Why the government’s help to buy scheme is doing more harm than good for first time buyers.
A few years ago David Cameron and George Osbourne decided they needed to do something about the very obvious problems the United Kingdom is having with a shortage of affordable homes for first time buyers which has been the concern of many young people for a long time now.
There are several key issues which is wrong with the government’s help to buy scheme which I will be going through in some points below and also some suggestions which I think will be much better suited to assist first time buyers to be able to afford homes.
The primary issue with the help to buy scheme is that in my opinion that these homes are simply not affordable when compared to exisiting homes in the area. I understand that people purchasing a brand new home you will be paying a premium for being the first owner of that home (which I will be going through later).
If we look at a few examples I’ll show you how much of a premium we can see on these properties.
A 1 bedroom apartment is currently being sold in Catford for £357,000 which is being sold through barratt homes, which is almost £80,000 more for the average flat in Catford of 2 bedrooms (1.8 to be precise), as can be seen by the aggregate of sold house prices in the area aggregated by Zoopla as can be seen in the diagram below.
That is an incredible premium on the home property at about 22 – 25% premium when compared to existing homes which you could argue a very large amount of it is gone the second the new owners move in similar to buying a new car and having it lose instant value the second the owners drives it out of the car dealership. The other benefits of an existing home is that you are able to renovate and add value to the home such as adding an extension or a loft conversion and according to studies most people prefer existing homes to new homes by a wide majority.
It may not be that they will lose all the premium however I certainly thinks it’s enough to make them go into negative equity in their home when you consider the fact that many of the home buyers will be only putting down a 5% deposit.
In this home for example a deposit of £17,850 which is only a quarter of that premium, which may ultimately lead young people who have never bought a home before to be saddled with potentially negative equity not allowing them to move homes and get a fair price in comparison to what they paid for it if they need to.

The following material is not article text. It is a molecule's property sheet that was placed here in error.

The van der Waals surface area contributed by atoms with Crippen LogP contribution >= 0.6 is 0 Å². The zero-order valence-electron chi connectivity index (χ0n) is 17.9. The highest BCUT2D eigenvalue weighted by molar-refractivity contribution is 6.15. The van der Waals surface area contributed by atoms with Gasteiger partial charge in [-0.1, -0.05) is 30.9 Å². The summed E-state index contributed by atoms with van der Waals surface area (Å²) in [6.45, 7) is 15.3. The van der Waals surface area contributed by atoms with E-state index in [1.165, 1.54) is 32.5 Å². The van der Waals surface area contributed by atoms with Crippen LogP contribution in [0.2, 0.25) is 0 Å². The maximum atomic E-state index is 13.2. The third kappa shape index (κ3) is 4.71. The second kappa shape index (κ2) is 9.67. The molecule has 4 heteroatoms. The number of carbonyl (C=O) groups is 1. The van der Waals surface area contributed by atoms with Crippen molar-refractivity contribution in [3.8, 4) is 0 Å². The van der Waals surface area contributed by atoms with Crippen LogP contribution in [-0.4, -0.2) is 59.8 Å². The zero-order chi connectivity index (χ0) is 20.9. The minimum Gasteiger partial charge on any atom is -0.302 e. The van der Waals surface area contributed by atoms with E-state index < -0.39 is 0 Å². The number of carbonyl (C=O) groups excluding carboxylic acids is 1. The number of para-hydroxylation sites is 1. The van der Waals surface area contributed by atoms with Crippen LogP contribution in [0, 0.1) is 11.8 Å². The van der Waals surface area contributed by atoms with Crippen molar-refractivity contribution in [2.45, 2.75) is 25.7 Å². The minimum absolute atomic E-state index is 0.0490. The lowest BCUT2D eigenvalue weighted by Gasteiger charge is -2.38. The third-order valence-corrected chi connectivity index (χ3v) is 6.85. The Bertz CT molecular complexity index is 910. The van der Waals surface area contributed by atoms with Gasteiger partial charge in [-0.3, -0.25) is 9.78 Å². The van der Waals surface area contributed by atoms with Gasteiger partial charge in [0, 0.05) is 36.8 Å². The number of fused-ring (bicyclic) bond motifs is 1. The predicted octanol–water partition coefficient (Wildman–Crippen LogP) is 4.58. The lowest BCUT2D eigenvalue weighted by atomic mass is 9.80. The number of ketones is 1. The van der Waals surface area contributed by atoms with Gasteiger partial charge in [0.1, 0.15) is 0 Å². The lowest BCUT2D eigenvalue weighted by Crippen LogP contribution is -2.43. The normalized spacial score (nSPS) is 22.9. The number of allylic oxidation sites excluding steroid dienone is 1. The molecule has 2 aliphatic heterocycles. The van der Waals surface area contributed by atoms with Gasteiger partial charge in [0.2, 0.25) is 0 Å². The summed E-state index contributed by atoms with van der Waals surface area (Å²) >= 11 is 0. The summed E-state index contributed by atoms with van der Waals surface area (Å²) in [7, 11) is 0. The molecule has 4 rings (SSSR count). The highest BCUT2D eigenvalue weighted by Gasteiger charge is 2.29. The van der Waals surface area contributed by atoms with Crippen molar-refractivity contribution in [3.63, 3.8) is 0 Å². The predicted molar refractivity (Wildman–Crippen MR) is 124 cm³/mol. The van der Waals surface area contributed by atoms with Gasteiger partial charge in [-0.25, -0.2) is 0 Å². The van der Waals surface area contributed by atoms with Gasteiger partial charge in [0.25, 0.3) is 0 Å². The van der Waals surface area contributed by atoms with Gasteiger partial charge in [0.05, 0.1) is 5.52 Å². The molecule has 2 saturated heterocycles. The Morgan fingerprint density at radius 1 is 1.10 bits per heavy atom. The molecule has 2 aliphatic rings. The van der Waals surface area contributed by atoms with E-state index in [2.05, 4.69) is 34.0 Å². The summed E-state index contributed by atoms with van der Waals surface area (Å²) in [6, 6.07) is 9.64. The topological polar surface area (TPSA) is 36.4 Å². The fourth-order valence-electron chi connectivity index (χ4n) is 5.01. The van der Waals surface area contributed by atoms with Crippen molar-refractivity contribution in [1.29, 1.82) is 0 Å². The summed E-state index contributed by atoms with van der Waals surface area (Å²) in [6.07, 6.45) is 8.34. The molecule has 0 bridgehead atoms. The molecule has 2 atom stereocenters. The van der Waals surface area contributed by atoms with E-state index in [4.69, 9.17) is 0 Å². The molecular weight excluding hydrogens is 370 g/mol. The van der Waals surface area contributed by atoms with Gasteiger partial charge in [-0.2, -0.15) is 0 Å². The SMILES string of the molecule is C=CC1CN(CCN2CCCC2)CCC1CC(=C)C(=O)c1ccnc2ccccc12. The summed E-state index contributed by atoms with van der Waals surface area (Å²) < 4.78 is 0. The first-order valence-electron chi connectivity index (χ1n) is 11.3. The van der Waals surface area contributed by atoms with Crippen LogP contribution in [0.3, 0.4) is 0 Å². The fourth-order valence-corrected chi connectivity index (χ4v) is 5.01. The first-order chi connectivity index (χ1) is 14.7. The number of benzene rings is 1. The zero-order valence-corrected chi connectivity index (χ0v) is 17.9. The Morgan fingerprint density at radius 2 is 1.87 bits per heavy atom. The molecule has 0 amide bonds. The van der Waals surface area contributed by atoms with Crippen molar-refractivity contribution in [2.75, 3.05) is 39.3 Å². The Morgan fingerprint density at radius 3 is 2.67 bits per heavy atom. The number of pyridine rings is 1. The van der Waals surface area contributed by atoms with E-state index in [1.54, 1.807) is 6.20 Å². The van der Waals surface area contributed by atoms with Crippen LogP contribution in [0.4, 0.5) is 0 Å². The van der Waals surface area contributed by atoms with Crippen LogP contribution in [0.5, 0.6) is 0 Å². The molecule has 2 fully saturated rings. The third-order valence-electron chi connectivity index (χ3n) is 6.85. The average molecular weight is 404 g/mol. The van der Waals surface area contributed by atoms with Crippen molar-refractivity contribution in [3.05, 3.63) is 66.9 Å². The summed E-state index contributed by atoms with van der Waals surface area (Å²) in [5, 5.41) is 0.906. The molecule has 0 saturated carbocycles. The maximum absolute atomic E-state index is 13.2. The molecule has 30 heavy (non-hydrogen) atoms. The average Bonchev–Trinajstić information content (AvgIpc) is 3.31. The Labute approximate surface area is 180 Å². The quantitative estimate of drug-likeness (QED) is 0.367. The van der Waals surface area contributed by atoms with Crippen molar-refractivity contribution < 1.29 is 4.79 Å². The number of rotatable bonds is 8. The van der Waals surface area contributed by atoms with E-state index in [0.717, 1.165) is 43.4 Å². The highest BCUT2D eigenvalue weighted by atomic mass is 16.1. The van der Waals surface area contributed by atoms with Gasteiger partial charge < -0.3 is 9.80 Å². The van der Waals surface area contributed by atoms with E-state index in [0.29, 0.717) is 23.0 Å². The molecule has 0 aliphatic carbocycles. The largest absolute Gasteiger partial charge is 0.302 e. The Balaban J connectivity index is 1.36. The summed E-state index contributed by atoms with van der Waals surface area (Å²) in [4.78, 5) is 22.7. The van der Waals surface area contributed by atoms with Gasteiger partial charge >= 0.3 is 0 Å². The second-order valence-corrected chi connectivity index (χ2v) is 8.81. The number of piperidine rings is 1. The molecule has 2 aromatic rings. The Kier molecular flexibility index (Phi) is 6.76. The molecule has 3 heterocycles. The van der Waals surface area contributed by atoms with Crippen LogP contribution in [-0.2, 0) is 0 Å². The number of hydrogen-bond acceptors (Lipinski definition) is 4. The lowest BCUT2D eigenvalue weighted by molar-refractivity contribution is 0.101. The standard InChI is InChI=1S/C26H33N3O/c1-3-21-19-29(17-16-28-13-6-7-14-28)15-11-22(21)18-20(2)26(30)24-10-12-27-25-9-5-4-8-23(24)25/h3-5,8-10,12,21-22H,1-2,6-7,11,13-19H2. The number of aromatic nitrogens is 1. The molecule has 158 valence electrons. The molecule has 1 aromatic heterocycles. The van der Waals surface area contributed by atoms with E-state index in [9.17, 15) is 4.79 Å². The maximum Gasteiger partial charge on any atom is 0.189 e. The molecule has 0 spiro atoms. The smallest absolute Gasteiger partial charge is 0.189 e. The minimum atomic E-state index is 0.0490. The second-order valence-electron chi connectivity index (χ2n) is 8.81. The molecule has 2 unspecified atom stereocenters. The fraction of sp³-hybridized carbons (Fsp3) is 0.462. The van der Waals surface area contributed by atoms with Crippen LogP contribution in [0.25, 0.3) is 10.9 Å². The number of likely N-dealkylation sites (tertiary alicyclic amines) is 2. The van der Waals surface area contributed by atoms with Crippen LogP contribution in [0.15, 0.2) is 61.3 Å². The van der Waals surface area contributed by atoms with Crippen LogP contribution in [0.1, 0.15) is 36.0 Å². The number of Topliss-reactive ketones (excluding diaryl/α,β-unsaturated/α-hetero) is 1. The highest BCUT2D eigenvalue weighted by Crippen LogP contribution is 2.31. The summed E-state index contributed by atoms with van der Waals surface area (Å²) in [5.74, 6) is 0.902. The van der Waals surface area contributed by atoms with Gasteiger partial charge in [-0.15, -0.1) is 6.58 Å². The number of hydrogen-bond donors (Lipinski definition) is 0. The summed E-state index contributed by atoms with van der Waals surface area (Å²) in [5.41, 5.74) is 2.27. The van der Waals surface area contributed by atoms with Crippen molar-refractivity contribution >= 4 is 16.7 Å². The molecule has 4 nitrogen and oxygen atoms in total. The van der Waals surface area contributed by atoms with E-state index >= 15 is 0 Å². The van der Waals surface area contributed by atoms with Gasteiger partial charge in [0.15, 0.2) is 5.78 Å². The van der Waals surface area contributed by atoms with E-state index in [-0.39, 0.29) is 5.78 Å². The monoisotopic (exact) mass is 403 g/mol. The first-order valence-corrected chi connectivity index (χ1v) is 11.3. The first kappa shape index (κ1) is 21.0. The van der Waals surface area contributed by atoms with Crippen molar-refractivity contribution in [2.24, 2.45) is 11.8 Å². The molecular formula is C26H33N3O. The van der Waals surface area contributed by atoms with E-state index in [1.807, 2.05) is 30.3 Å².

This is just one example which I chose at random I am sure there are several others.
Now this is just one part of the help to buy scheme to purchase new homes however the mortgage guarantee allowing first time buyers to buy existing homes with a 5% deposit is in my opinion slightly better but it’s still not ideal.
I think that a 5% mortgage is fundamentally flawed for a few reasons the first is that it seems very close to what we saw in 2008 during the financial crisis with homeowners with homeowners buying homes they fundamentally cannot afford. The interest rates at which they are also offered are incredibly high as high as 4 – 5% which is significantly higher than 1 – 2% interest rates. This is a huge difference when you are paying off your mortgage month to month.
If you are borrowing £400,000 for example will cost you £1,508 for a 1% mortgage; £1897 a month for a 3% mortgage and £2,339 for a 5% mortgage which is a difference of £831 per month.
In comparison to the greater number of homes sold in the UK compared to those sold through the help to buy scheme it is a small number in comparison however what this has done is again bring up an interest in low Loan to Value mortgages we have begun seeing other 5% mortgages outside of the help to buy scheme.
I think that ultimately the government had very good intentions however when you look at the facts laid out in this article it is easy to see what the issues are with the help to buy scheme.
The main issue for most first time buyers is putting together enough money to put down a deposit and to pay for stamp duty. The governments in it’s last budget changes has brought stamp duty reform bringing in a tiered systems however I don’t think it goes far enough to help first time buyers.
The first thing I think they could do is to raise the threshold on stamp duty for first time buyers to a level where a first time buyer purchasing an average priced home in their region for example in London it could be as high as £400,000 allowing to them to save a potential £10,000 which they can add to their deposit to potentially get slightly lower interest rates and help from sliding into negative equity.
I also think another thing they can do is incentivise banks to offer lower interest rates to first time buyers by offering them lower than normal interest rates similar to what they are doing with the equity loan. I understand that they need to balance out the needs of the nation with the needs of first time buyers however I think this could be more beneficial to first time buyers in the long run making it affordable for people to get on the property ladder.
I think that the very least that they can do for new homes is to ensure that they are within5 - 10% of a similarly priced home in the same area bringing down the risk of negative equity.
This article was written by Felipe Rosario at Just Loft Conversions.
*This post was published according to the "Contributed Article Terms and Conditions"